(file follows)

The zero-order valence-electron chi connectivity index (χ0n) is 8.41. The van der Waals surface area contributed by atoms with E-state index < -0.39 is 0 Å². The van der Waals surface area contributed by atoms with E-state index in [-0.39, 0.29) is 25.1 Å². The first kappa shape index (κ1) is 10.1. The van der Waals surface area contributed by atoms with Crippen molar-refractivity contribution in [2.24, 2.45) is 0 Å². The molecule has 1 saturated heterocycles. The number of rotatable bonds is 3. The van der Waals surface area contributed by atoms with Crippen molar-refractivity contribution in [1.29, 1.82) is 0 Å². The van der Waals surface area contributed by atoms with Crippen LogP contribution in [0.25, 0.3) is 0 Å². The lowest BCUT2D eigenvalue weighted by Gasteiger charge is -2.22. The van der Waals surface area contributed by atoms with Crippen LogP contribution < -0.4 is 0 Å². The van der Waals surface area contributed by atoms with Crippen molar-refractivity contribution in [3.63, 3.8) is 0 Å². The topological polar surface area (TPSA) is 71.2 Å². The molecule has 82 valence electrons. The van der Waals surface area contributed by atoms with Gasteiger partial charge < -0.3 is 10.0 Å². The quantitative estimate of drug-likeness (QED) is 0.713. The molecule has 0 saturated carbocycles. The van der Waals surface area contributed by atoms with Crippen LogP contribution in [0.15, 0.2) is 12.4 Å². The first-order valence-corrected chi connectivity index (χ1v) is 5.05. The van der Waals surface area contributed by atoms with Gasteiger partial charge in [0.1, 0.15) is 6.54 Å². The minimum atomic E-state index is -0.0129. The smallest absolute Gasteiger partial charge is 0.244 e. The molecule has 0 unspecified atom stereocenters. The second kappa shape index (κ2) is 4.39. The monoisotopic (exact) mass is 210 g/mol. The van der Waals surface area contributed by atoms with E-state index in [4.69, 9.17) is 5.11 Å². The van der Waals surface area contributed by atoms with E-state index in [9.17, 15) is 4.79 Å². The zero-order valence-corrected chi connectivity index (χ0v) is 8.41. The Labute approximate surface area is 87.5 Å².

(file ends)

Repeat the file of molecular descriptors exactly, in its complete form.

The zero-order valence-electron chi connectivity index (χ0n) is 8.41. The van der Waals surface area contributed by atoms with E-state index < -0.39 is 0 Å². The van der Waals surface area contributed by atoms with E-state index in [-0.39, 0.29) is 25.1 Å². The first kappa shape index (κ1) is 10.1. The van der Waals surface area contributed by atoms with Crippen molar-refractivity contribution in [2.24, 2.45) is 0 Å². The molecule has 1 saturated heterocycles. The number of rotatable bonds is 3. The van der Waals surface area contributed by atoms with Crippen molar-refractivity contribution in [1.29, 1.82) is 0 Å². The van der Waals surface area contributed by atoms with Crippen LogP contribution in [0.25, 0.3) is 0 Å². The lowest BCUT2D eigenvalue weighted by Gasteiger charge is -2.22. The van der Waals surface area contributed by atoms with Crippen LogP contribution < -0.4 is 0 Å². The van der Waals surface area contributed by atoms with Crippen molar-refractivity contribution in [3.63, 3.8) is 0 Å². The topological polar surface area (TPSA) is 71.2 Å². The molecule has 82 valence electrons. The van der Waals surface area contributed by atoms with Gasteiger partial charge < -0.3 is 10.0 Å². The quantitative estimate of drug-likeness (QED) is 0.713. The molecule has 0 saturated carbocycles. The van der Waals surface area contributed by atoms with Crippen LogP contribution in [0.15, 0.2) is 12.4 Å². The first-order valence-corrected chi connectivity index (χ1v) is 5.05. The van der Waals surface area contributed by atoms with Gasteiger partial charge in [0.1, 0.15) is 6.54 Å². The minimum atomic E-state index is -0.0129. The smallest absolute Gasteiger partial charge is 0.244 e. The molecule has 0 unspecified atom stereocenters. The second kappa shape index (κ2) is 4.39. The monoisotopic (exact) mass is 210 g/mol. The van der Waals surface area contributed by atoms with E-state index in [4.69, 9.17) is 5.11 Å². The van der Waals surface area contributed by atoms with E-state index in [9.17, 15) is 4.79 Å². The zero-order valence-corrected chi connectivity index (χ0v) is 8.41. The Labute approximate surface area is 87.5 Å².